As shown by the data in Table V, the results obtained in comparative examples G to L were greatly inferior to those obtained in the examples of the invention both in regard to run length and solvent resistance. In comparison to printing plates prepared from the novel binary acetal polymers of this invention, the commercially available printing plates do not run as long nor do they have equal ability to hold the highlight dots.

The invention has been described in detail, with particular reference to certain preferred embodiments thereof, but it should be understood that variations and modifications can be effected within the spirit and scope of the invention.

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Referenced by
Citing PatentFiling datePublication dateApplicantTitle
US5534381 *Jul 6, 1995Jul 9, 1996Minnesota Mining And Manufacturing CompanyAcetal polymers useful in photosensitive compositions
US5695905 *May 17, 1996Dec 9, 1997Sun Chemical CorporationPhotosensitive compositions and lithographic printing plates utilizing oxazoline modified acid polymers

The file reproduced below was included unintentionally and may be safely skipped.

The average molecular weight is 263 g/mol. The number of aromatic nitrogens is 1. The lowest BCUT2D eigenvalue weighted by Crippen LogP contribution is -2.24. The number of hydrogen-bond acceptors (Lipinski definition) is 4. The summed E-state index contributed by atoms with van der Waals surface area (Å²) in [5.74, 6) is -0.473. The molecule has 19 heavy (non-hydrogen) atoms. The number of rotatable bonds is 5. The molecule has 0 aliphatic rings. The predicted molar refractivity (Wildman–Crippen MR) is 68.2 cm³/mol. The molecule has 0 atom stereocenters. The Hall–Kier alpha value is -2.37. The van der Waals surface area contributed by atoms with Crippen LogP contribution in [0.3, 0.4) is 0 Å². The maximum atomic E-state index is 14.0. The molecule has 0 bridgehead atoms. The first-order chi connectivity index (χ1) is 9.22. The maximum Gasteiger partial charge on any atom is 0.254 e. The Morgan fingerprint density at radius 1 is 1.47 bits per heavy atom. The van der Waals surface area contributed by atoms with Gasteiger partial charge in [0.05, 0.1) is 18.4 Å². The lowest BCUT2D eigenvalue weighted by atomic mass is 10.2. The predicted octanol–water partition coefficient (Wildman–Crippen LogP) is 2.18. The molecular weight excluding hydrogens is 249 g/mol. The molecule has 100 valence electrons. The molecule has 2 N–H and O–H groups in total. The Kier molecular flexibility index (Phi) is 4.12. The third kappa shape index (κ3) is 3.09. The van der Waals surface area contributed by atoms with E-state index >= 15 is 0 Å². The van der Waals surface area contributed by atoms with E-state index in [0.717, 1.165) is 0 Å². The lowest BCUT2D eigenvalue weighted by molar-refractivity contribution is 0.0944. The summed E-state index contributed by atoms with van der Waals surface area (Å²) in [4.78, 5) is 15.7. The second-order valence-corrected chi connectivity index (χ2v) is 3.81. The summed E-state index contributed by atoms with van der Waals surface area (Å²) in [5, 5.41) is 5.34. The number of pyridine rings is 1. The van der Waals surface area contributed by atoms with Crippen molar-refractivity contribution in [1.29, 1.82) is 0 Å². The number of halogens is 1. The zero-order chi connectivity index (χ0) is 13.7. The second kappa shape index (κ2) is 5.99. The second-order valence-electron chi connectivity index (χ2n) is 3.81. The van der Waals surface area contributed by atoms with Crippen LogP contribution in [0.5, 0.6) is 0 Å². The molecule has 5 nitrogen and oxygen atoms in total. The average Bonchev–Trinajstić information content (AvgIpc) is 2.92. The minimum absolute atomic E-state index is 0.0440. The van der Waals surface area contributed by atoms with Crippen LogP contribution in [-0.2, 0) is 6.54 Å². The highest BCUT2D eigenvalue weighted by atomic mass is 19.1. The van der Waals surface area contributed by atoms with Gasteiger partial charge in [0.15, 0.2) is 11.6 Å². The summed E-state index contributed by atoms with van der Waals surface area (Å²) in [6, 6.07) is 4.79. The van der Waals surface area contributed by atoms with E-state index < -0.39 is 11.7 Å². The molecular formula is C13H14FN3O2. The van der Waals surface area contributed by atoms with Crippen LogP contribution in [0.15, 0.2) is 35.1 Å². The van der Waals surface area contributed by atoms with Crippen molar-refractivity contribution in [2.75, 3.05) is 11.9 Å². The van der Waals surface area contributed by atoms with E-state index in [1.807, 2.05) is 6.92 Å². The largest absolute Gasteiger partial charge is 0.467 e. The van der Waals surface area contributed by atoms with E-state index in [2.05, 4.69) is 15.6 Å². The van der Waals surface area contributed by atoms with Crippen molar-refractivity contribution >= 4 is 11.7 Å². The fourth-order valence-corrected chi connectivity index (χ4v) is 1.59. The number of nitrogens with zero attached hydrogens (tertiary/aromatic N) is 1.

US5698360 *Jul 10, 1996Dec 16, 1997Sun Chemical CorporationSulfonamido substituted acetal polymers and use thereof in photo-sensitive compositions and lithographic printing plates
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Classifications
U.S. Classification525/61, 525/60
International ClassificationC08F8/28
Cooperative ClassificationC08F2810/30, C08F8/28
European ClassificationC08F8/28
Legal Events
DateCodeEventDescription
Jul 30, 1991ASAssignment
Owner name: EASTMAN KODAK COMPANY, NEW YORK
Free format text: ASSIGNMENT OF ASSIGNORS INTEREST.;ASSIGNOR:WALLS, JOHN E.;REEL/FRAME:005801/0998
Effective date: 19910726
May 23, 1996FPAYFee payment
Year of fee payment: 4
Jun 24, 1998ASAssignment
Owner name: KODAK POLYCHROME GRAPHICS LLC, CONNECTICUT
Free format text: ASSIGNMENT OF ASSIGNORS INTEREST;ASSIGNOR:EASTMAN KODAK COMPANY;REEL/FRAME:009257/0592
Effective date: 19980227
May 30, 2000FPAYFee payment
Year of fee payment: 8
Jun 23, 2004REMIMaintenance fee reminder mailed
Dec 8, 2004LAPSLapse for failure to pay maintenance fees
Feb 1, 2005FPExpired due to failure to pay maintenance fee
Effective date: 20041208